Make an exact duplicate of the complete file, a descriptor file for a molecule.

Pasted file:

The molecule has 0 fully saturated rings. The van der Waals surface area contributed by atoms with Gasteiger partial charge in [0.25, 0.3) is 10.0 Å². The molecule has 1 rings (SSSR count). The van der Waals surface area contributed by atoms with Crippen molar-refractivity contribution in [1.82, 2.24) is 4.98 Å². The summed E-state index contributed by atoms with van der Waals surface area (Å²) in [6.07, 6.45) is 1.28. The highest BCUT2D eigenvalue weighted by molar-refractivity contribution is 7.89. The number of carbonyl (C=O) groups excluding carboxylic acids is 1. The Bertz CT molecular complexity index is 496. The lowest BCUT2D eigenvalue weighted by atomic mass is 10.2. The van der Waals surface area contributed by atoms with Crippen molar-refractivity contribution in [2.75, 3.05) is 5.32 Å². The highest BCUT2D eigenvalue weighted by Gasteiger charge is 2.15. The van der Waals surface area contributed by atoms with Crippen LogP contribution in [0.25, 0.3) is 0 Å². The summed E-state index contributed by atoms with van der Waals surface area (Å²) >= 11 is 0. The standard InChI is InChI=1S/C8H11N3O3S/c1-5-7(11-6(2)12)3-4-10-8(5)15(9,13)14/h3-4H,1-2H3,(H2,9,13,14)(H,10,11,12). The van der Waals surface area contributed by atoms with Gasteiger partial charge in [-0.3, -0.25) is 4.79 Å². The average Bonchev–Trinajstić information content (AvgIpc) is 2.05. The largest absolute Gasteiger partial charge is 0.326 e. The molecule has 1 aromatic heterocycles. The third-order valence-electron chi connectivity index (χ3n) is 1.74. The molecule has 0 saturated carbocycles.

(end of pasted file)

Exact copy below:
The molecule has 0 fully saturated rings. The van der Waals surface area contributed by atoms with Gasteiger partial charge in [0.25, 0.3) is 10.0 Å². The molecule has 1 rings (SSSR count). The van der Waals surface area contributed by atoms with Crippen molar-refractivity contribution in [1.82, 2.24) is 4.98 Å². The summed E-state index contributed by atoms with van der Waals surface area (Å²) in [6.07, 6.45) is 1.28. The highest BCUT2D eigenvalue weighted by molar-refractivity contribution is 7.89. The number of carbonyl (C=O) groups excluding carboxylic acids is 1. The Bertz CT molecular complexity index is 496. The lowest BCUT2D eigenvalue weighted by atomic mass is 10.2. The van der Waals surface area contributed by atoms with Crippen molar-refractivity contribution in [2.75, 3.05) is 5.32 Å². The highest BCUT2D eigenvalue weighted by Gasteiger charge is 2.15. The van der Waals surface area contributed by atoms with Crippen LogP contribution in [0.25, 0.3) is 0 Å². The summed E-state index contributed by atoms with van der Waals surface area (Å²) >= 11 is 0. The standard InChI is InChI=1S/C8H11N3O3S/c1-5-7(11-6(2)12)3-4-10-8(5)15(9,13)14/h3-4H,1-2H3,(H2,9,13,14)(H,10,11,12). The van der Waals surface area contributed by atoms with Gasteiger partial charge in [-0.3, -0.25) is 4.79 Å². The average Bonchev–Trinajstić information content (AvgIpc) is 2.05. The largest absolute Gasteiger partial charge is 0.326 e. The molecule has 1 aromatic heterocycles. The third-order valence-electron chi connectivity index (χ3n) is 1.74. The molecule has 0 saturated carbocycles.